A few postings ago, a Serbian intellectual now living in the United States opined that the education in a communist regime was, in many instances, better than the politically correct hogwash fed to our children through unionized teachers and provincial education departments. Why is this so? It is not a trivial question.
Why, despite the obeisance they all had to make to Marxism, did Eastern European children end up with sounder fundamentals than Western kids educated in our touchy-feely system? Logic, grammar, foreign languages, mathematics, composition, rigor: those elements missing from contemporary public schools.
Reading an obituary today of Dennis O’Keeffe, written by the British libertarian Sean Gabb, I came across an answer. Sean Gabb’s wife came from Czechoslovakia, then a Soviet satellite, and her question for Professor O’Keeffe (which in the circumstances she did not ask) was the one posed above.
Dennis had been denouncing socialism in education, she told me afterwards. Yet she had received a standard socialist education in Czechoslovakia – nothing special, as she didn’t come from the privileged orders in that country—and this was vastly better than anything she had seen in England. She left school with a stock of mathematical and scientific knowledge that most undergraduates here don’t have. Including Czech, she also learnt four other languages. History and the other humanities, she admitted, were a joke; and probably the universities were far worse than ours outside the purely scientific faculties…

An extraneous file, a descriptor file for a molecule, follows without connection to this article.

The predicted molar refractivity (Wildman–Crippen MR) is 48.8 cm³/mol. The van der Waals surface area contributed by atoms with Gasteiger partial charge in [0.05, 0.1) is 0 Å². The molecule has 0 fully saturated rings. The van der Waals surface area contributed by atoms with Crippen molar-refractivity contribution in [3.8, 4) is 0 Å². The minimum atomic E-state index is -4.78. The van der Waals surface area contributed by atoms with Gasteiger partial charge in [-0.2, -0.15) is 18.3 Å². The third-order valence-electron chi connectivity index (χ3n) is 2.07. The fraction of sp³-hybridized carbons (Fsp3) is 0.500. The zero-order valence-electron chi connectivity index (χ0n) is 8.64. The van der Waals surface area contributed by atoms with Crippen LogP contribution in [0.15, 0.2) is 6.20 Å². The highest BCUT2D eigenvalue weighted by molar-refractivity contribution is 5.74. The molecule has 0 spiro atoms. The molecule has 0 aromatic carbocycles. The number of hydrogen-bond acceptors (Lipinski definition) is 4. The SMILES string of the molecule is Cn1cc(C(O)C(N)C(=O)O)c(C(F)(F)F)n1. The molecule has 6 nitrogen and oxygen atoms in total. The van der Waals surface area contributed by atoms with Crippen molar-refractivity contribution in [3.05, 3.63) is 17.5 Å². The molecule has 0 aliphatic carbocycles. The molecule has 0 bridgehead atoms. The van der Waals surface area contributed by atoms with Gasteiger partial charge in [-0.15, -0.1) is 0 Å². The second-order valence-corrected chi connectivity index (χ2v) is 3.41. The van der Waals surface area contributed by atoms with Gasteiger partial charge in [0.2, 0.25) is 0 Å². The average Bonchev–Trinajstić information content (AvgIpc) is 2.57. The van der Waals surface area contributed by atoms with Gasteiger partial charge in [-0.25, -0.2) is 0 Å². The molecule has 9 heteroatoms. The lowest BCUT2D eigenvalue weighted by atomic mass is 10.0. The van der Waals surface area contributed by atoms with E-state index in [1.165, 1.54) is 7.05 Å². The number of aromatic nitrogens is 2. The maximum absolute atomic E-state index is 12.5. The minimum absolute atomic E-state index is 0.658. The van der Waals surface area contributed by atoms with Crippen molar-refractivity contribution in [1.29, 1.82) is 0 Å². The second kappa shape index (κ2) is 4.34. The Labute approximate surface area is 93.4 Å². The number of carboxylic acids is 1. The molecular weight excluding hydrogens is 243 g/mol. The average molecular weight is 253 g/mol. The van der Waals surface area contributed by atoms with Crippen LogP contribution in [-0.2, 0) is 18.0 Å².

Had she asked her question—and I wish she had—I am sure Dennis would have answered it as follows. Her country before 1989 was run by East European Communists. Yes, they had all the ridiculous economics of Marxism, and the police state means of enforcing them on the people. But they shared with Marx the old Germanic respect for learning and belief in its potential for improvement. Our own lefties are just an embittered clique of anti-nomians. They retain a vaguely Marxist economics, but are untouched by the educational traditions that Marx and his East European followers unthinkingly accepted. What they deliver here is an education that sends 20 per cent of working class children illiterate into the adult world, and the other 80 per cent ignorant of history, mathematics, the natural sciences, and just about everything else worth knowing.